Irene is no longer a hurricane, and Muammar Gadaffi is no longer "brother leader" of Libya. As I noted hyperbolically a few months ago ("Spelling champion", 2/11/2011), the ex-brother-leader's name was "the last hold-out for the Elizabethan approach to spelling".
As a memorial to the traditional orthographic creativity of the English language, I give you the OED's list of hurricane variants:
α. 15 furacane, furicano(e, 15–16 furacana, 16 foracan(e, furicane. β. 15 haurachana, 15–16 (18) hurricano, 16 haraucana, haroucana, haracana; her(r)i-, hery-, hira-, hire-, hyrra-, hyrri-, ( hurle-, hurli-), ( h)uracano. γ. 15–16 uracan, 16 heri-, huri-, ( hurle-, oran-), urycan; harau-, haura-, heri-, heuri-, herocane, harrycain, 16–18 hurrican, 16– hurricane.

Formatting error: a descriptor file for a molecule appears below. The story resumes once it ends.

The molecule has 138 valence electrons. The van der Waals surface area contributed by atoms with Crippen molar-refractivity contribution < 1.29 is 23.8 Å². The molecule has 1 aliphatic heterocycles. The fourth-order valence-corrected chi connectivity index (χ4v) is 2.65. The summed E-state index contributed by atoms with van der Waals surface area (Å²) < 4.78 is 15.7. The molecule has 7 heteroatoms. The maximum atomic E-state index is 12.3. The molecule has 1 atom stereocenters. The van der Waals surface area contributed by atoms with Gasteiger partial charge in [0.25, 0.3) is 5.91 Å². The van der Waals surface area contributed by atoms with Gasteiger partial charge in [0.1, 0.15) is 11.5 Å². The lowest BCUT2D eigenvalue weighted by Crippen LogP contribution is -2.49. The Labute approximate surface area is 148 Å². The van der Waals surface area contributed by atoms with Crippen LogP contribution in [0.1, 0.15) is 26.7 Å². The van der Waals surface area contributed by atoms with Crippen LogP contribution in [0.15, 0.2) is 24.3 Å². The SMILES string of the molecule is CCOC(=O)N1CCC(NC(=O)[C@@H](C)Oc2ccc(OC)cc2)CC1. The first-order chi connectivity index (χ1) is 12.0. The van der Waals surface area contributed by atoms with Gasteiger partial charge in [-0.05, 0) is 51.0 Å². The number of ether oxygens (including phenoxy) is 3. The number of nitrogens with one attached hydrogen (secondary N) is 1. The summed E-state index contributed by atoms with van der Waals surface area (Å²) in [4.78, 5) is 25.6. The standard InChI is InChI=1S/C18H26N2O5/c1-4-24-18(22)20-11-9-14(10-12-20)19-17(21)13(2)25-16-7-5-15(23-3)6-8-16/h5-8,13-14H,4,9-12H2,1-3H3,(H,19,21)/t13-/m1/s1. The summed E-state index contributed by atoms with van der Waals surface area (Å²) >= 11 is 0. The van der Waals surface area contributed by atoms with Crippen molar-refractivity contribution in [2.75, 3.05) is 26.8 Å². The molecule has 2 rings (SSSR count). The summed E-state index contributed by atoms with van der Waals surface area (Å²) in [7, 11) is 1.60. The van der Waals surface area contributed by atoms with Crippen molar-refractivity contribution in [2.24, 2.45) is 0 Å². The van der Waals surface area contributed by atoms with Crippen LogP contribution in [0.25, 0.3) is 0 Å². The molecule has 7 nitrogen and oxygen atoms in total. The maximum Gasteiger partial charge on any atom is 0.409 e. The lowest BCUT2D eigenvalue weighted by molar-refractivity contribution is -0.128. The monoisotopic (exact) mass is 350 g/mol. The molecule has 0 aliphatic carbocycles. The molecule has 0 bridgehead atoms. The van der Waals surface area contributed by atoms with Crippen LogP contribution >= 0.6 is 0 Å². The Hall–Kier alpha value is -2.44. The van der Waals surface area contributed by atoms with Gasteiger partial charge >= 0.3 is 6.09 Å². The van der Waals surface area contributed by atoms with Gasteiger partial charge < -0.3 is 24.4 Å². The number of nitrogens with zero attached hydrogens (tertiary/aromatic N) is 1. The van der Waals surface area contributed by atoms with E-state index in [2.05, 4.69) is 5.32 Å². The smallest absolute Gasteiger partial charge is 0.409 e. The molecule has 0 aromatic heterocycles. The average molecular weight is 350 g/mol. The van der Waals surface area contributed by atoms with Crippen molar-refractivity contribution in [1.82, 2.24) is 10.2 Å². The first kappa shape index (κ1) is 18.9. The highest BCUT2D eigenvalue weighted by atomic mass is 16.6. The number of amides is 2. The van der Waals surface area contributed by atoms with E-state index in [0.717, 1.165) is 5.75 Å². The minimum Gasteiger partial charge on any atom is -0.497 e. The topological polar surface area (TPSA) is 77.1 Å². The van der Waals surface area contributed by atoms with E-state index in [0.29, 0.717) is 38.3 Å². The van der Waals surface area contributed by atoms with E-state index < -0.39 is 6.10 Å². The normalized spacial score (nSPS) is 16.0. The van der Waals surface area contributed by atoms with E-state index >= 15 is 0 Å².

< Spanish huracan, Old Spanish *furacan, Portuguese furacão, from the Carib word given by Oviedo as huracan, by Peter Martyr (as transl. by R. Eden) as furacan. Thence also Italian uracano (Diez), French ouragan, Dutch orkaan, German, Danish, Swedish orkan. The earlier English forms reflect all the varieties of the Spanish and Portuguese, with numerous popular perversions, hurricane being itself one, which became frequent after 1650, and was established from 1688. Earlier use favoured forms in final -ana, -ano, perhaps deduced from the Spanish plural huracanes (but words from Spanish were frequently assumed to end in -o.